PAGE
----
Varicose veins dos and don’ts


Varicose veins are very common and can occur in men or women of any age. It is estimated that around 15 percent of men and most older women will get varicose or spider veins, which usually affect women of childbearing age and older people. If members of your family have varicose veins, you are more likely to suffer from them. Other risks are a sedentary lifestyle, being overweight, being pregnant, and standing for a long time.  They have found out all this information from surveys and Paid Medical Trials that companies like trials4us provide to gather as much medical advice on the subject as they possibly can to better the medical industry.

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What are varicose veins?

Varicose veins are enlarged and swollen veins, usually in the legs, which are blue or dark purple in colour. You may not have symptoms, but some people may find their legs ache, their feet and ankles are swollen, or they get muscle cramps in their legs.

What sufferers should not do

Don’t be stationary for too long. If you stand for long hours in one place, the blood flow could be restricted, which will make the pain worse. If your job means you have to stand, you should shift your weight between one leg and the other every few minutes. You could also take a short walk, stand on your toes, or stretch your legs. Likewise, if your job involves sitting down, you need to get up from your chair regularly and go for a short walk every 30 to 45 minutes. While sitting down, do not cross your legs, as this could hinder the blood flow. If possible, sit with your legs in an elevated position to improve blood flow.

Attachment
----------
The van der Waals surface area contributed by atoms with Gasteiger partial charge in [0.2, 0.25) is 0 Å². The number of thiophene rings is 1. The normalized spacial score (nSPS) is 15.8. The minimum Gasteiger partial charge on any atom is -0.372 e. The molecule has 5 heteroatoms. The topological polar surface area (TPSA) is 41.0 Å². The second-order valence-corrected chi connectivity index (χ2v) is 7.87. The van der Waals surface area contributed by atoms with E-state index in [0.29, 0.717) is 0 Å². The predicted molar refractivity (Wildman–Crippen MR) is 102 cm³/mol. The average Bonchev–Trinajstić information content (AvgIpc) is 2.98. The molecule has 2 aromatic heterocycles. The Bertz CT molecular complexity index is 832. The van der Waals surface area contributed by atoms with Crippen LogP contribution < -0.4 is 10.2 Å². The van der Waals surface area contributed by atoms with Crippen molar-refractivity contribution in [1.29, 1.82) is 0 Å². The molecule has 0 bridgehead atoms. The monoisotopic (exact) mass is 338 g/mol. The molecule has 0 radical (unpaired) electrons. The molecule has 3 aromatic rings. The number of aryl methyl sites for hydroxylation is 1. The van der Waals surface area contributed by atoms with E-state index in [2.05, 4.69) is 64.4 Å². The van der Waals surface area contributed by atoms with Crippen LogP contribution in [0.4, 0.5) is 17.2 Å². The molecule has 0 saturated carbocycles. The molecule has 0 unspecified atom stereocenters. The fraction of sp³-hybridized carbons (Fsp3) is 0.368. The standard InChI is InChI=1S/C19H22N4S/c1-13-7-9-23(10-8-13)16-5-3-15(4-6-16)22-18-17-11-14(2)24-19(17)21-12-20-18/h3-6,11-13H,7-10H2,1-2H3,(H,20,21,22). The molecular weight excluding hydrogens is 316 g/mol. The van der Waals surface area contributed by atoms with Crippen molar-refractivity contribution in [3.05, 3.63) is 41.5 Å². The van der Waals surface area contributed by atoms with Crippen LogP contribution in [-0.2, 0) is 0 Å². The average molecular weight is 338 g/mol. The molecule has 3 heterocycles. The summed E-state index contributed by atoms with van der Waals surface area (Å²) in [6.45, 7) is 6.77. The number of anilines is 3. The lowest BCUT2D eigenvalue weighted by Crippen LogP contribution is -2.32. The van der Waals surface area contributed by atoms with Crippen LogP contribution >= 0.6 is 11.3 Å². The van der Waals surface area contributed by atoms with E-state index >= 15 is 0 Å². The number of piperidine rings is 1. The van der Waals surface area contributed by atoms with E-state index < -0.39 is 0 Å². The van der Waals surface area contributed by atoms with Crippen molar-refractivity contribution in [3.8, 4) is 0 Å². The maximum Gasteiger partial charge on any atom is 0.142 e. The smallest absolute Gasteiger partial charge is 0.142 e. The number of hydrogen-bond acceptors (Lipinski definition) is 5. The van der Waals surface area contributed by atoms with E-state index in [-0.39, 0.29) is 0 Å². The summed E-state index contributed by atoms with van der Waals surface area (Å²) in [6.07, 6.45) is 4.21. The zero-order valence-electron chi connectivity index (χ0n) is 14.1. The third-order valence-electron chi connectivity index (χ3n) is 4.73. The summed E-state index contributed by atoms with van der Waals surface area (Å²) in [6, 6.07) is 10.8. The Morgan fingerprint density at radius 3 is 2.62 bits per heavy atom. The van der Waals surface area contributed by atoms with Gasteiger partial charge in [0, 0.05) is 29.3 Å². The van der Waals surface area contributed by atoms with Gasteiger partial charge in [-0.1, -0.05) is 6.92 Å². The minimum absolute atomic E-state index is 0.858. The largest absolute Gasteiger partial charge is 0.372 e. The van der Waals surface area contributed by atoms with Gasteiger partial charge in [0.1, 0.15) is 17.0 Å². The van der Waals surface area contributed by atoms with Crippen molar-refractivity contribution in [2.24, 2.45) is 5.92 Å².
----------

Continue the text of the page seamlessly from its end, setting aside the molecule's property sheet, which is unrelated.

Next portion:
What to do about varicose veins

You don’t have to live with the unsightly problem and can obtain varicose vein treatment that can be performed under local anaesthetic. Cyanoacrylate glue is the most recent varicose vein treatment, with other options including laser therapy and foam sclerotherapy.

In the meantime, take a break every two to three hours if your job involves standing up. Sit down, but keep your legs up. Wear special support stockings to help improve blood flow, especially if you have a desk job, stand up a lot at work or are a frequent flier. Wearing flat or low-heeled shoes will lower the pressure on your legs, while walking or regular exercise will improve circulation and help with weight loss.

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